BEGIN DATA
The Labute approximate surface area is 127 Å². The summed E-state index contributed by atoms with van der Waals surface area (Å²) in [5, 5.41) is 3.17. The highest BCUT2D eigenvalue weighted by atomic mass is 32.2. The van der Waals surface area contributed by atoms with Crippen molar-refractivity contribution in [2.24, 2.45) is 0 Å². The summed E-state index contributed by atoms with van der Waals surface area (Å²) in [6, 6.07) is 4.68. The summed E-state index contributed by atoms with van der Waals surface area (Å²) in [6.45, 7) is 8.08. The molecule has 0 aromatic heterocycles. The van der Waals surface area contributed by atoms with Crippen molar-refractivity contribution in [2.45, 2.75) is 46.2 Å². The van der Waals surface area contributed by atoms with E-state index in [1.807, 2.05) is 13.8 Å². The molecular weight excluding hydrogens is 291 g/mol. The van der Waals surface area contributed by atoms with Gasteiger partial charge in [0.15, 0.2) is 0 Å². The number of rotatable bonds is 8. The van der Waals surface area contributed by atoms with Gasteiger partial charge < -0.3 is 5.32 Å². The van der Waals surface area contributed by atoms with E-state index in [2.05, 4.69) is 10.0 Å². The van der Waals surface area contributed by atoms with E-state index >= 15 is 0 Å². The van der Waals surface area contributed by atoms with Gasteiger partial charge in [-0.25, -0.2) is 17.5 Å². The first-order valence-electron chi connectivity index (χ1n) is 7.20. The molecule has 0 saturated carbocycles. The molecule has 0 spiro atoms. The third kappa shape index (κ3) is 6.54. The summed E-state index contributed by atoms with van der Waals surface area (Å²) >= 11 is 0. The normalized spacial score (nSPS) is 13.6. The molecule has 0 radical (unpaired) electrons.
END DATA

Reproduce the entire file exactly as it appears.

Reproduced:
The Labute approximate surface area is 127 Å². The summed E-state index contributed by atoms with van der Waals surface area (Å²) in [5, 5.41) is 3.17. The highest BCUT2D eigenvalue weighted by atomic mass is 32.2. The van der Waals surface area contributed by atoms with Crippen molar-refractivity contribution in [2.24, 2.45) is 0 Å². The summed E-state index contributed by atoms with van der Waals surface area (Å²) in [6, 6.07) is 4.68. The summed E-state index contributed by atoms with van der Waals surface area (Å²) in [6.45, 7) is 8.08. The molecule has 0 aromatic heterocycles. The van der Waals surface area contributed by atoms with Crippen molar-refractivity contribution in [2.45, 2.75) is 46.2 Å². The van der Waals surface area contributed by atoms with E-state index in [1.807, 2.05) is 13.8 Å². The molecular weight excluding hydrogens is 291 g/mol. The van der Waals surface area contributed by atoms with Gasteiger partial charge in [0.15, 0.2) is 0 Å². The number of rotatable bonds is 8. The van der Waals surface area contributed by atoms with Gasteiger partial charge < -0.3 is 5.32 Å². The van der Waals surface area contributed by atoms with E-state index in [2.05, 4.69) is 10.0 Å². The van der Waals surface area contributed by atoms with E-state index >= 15 is 0 Å². The van der Waals surface area contributed by atoms with Gasteiger partial charge in [-0.25, -0.2) is 17.5 Å². The first-order valence-electron chi connectivity index (χ1n) is 7.20. The molecule has 0 saturated carbocycles. The molecule has 0 spiro atoms. The third kappa shape index (κ3) is 6.54. The summed E-state index contributed by atoms with van der Waals surface area (Å²) >= 11 is 0. The normalized spacial score (nSPS) is 13.6. The molecule has 0 radical (unpaired) electrons.